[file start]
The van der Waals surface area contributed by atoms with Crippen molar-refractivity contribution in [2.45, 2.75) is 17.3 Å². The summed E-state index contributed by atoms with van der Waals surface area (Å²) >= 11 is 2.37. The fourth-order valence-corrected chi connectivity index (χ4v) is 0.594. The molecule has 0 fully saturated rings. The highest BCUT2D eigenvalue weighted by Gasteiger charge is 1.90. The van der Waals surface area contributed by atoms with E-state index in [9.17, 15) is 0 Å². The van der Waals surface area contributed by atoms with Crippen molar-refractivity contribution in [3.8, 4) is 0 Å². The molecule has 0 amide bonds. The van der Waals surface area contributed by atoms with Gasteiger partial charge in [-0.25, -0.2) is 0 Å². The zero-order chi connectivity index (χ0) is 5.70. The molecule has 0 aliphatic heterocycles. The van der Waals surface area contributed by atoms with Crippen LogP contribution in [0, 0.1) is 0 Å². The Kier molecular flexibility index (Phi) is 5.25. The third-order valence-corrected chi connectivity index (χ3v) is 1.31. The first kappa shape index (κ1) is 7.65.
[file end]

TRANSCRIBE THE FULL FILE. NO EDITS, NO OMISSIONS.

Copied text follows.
The van der Waals surface area contributed by atoms with Crippen molar-refractivity contribution in [2.45, 2.75) is 17.3 Å². The summed E-state index contributed by atoms with van der Waals surface area (Å²) >= 11 is 2.37. The fourth-order valence-corrected chi connectivity index (χ4v) is 0.594. The molecule has 0 fully saturated rings. The highest BCUT2D eigenvalue weighted by Gasteiger charge is 1.90. The van der Waals surface area contributed by atoms with E-state index in [9.17, 15) is 0 Å². The van der Waals surface area contributed by atoms with Crippen molar-refractivity contribution in [3.8, 4) is 0 Å². The molecule has 0 amide bonds. The van der Waals surface area contributed by atoms with Gasteiger partial charge in [-0.25, -0.2) is 0 Å². The zero-order chi connectivity index (χ0) is 5.70. The molecule has 0 aliphatic heterocycles. The van der Waals surface area contributed by atoms with Crippen LogP contribution in [0, 0.1) is 0 Å². The Kier molecular flexibility index (Phi) is 5.25. The third-order valence-corrected chi connectivity index (χ3v) is 1.31. The first kappa shape index (κ1) is 7.65.